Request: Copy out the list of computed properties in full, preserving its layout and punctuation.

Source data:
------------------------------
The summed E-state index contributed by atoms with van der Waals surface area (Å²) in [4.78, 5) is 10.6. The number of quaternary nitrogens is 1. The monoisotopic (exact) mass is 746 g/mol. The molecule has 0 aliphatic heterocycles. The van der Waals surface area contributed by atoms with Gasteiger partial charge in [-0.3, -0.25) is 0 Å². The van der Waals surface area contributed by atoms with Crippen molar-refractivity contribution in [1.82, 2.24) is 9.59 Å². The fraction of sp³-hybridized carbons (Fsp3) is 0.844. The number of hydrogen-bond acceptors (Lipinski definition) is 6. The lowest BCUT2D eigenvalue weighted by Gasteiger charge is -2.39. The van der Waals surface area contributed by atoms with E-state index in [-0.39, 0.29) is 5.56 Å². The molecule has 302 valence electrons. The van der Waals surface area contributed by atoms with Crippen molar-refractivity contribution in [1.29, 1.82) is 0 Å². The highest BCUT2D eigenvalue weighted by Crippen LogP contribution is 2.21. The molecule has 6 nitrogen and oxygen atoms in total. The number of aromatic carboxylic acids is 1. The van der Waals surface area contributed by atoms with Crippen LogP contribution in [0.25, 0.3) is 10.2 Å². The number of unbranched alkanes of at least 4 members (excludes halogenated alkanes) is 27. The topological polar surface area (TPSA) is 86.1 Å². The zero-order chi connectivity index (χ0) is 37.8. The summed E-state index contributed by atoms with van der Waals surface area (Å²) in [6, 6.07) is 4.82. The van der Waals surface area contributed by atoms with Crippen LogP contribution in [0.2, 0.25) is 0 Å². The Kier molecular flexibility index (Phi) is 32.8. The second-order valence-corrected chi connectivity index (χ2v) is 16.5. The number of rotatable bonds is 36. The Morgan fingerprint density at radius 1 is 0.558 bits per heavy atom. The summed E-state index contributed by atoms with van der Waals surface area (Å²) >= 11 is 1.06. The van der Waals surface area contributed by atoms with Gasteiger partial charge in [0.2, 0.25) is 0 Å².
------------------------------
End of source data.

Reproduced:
The summed E-state index contributed by atoms with van der Waals surface area (Å²) in [4.78, 5) is 10.6. The number of quaternary nitrogens is 1. The monoisotopic (exact) mass is 746 g/mol. The molecule has 0 aliphatic heterocycles. The van der Waals surface area contributed by atoms with Gasteiger partial charge in [-0.3, -0.25) is 0 Å². The van der Waals surface area contributed by atoms with Crippen molar-refractivity contribution in [1.82, 2.24) is 9.59 Å². The fraction of sp³-hybridized carbons (Fsp3) is 0.844. The number of hydrogen-bond acceptors (Lipinski definition) is 6. The lowest BCUT2D eigenvalue weighted by Gasteiger charge is -2.39. The van der Waals surface area contributed by atoms with E-state index in [-0.39, 0.29) is 5.56 Å². The molecule has 302 valence electrons. The van der Waals surface area contributed by atoms with Crippen molar-refractivity contribution in [1.29, 1.82) is 0 Å². The highest BCUT2D eigenvalue weighted by Crippen LogP contribution is 2.21. The molecule has 6 nitrogen and oxygen atoms in total. The number of aromatic carboxylic acids is 1. The van der Waals surface area contributed by atoms with Crippen LogP contribution in [0.25, 0.3) is 10.2 Å². The number of unbranched alkanes of at least 4 members (excludes halogenated alkanes) is 27. The topological polar surface area (TPSA) is 86.1 Å². The zero-order chi connectivity index (χ0) is 37.8. The summed E-state index contributed by atoms with van der Waals surface area (Å²) in [6, 6.07) is 4.82. The van der Waals surface area contributed by atoms with Crippen LogP contribution in [0.2, 0.25) is 0 Å². The Kier molecular flexibility index (Phi) is 32.8. The second-order valence-corrected chi connectivity index (χ2v) is 16.5. The number of rotatable bonds is 36. The Morgan fingerprint density at radius 1 is 0.558 bits per heavy atom. The summed E-state index contributed by atoms with van der Waals surface area (Å²) >= 11 is 1.06. The van der Waals surface area contributed by atoms with Gasteiger partial charge in [0.2, 0.25) is 0 Å².